Other Climate Collaborative members include the cities of Del Mar, Encinitas, Oceanside, Poway, Solana Beach, San Diego County Regional Airport Authority, San Diego State University Center for Regional Sustainability, the Tijuana River National Estuarine Research Reserve and Cleantech San Diego.

For more information about the Climate Collaborative, visit their website at www.sdclimatecollaborative.org. For more information about the NOAA grant visit the notification website at https://coast.noaa.gov/resilience-grant/projects/.

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About the University of San Diego

The University of San Diego sets the standard for an engaged, contemporary Catholic university where innovative Changemakers confront humanity’s urgent challenges. With more than 8,000 students from 75 countries and 44 states, USD is the youngest independent institution on the U.S. News & World Report list of top 100 universities in the United States. USD’s eight academic divisions include the College of Arts and Sciences, the School of Business, the Shiley-Marcos School of Engineering, the School of Law, the School of Leadership and Education Sciences, the Hahn School of Nursing and Health Science, the Joan B. Kroc School of Peace Studies, and the Division of Professional and Continuing Education. In February 2016, USD launched the public phase of Leading Change: The Campaign for USD, which represents the most ambitious fundraising effort in the history of the university and builds upon the strong philanthropic momentum achieved by USD in recent years. In September 2016, USD introduced Envisioning 2024, a strategic plan that capitalizes on the university’s recent progress and aligns new strategic goals with current strengths to help shape a vision for the future as the university looks ahead to its 75th anniversary in the year 2024.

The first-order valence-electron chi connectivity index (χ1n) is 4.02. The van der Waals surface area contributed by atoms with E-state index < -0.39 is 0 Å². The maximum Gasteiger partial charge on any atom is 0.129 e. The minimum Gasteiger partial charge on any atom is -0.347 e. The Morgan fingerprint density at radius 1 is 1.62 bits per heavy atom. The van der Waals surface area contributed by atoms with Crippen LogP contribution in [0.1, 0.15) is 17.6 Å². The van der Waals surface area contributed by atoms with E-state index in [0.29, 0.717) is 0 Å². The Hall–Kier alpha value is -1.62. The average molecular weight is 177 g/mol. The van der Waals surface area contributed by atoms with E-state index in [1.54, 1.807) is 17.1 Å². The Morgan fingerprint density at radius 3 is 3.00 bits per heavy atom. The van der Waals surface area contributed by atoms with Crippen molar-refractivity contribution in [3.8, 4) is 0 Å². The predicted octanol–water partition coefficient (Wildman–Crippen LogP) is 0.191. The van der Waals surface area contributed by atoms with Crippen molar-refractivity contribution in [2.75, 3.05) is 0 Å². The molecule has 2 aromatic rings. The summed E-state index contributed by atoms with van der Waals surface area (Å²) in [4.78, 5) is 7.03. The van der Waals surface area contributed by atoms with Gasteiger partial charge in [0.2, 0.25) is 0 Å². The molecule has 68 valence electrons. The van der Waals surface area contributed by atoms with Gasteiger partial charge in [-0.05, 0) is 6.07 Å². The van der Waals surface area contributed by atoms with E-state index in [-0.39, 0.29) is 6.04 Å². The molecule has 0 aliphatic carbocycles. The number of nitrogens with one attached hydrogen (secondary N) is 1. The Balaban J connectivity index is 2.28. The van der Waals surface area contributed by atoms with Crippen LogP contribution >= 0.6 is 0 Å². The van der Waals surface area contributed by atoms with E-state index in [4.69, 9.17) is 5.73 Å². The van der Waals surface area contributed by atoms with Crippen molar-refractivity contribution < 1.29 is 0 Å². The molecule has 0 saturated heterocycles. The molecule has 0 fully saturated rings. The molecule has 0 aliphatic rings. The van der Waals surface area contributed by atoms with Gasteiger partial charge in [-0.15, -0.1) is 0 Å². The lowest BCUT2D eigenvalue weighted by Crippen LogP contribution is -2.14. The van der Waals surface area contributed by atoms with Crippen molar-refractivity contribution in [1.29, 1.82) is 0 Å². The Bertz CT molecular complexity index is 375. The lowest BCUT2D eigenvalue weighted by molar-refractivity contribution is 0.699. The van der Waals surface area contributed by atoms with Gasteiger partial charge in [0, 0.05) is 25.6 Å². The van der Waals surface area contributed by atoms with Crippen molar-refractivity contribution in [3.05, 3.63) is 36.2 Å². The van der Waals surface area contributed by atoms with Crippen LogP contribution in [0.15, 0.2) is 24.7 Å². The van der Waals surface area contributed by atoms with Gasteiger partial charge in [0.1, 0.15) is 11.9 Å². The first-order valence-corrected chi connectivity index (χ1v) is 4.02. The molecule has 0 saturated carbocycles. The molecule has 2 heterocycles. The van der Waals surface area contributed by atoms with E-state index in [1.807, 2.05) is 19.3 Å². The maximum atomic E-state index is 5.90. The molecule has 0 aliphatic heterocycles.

Contact:

Liz Harman
eharman@sandiego.edu
(619) 260-4682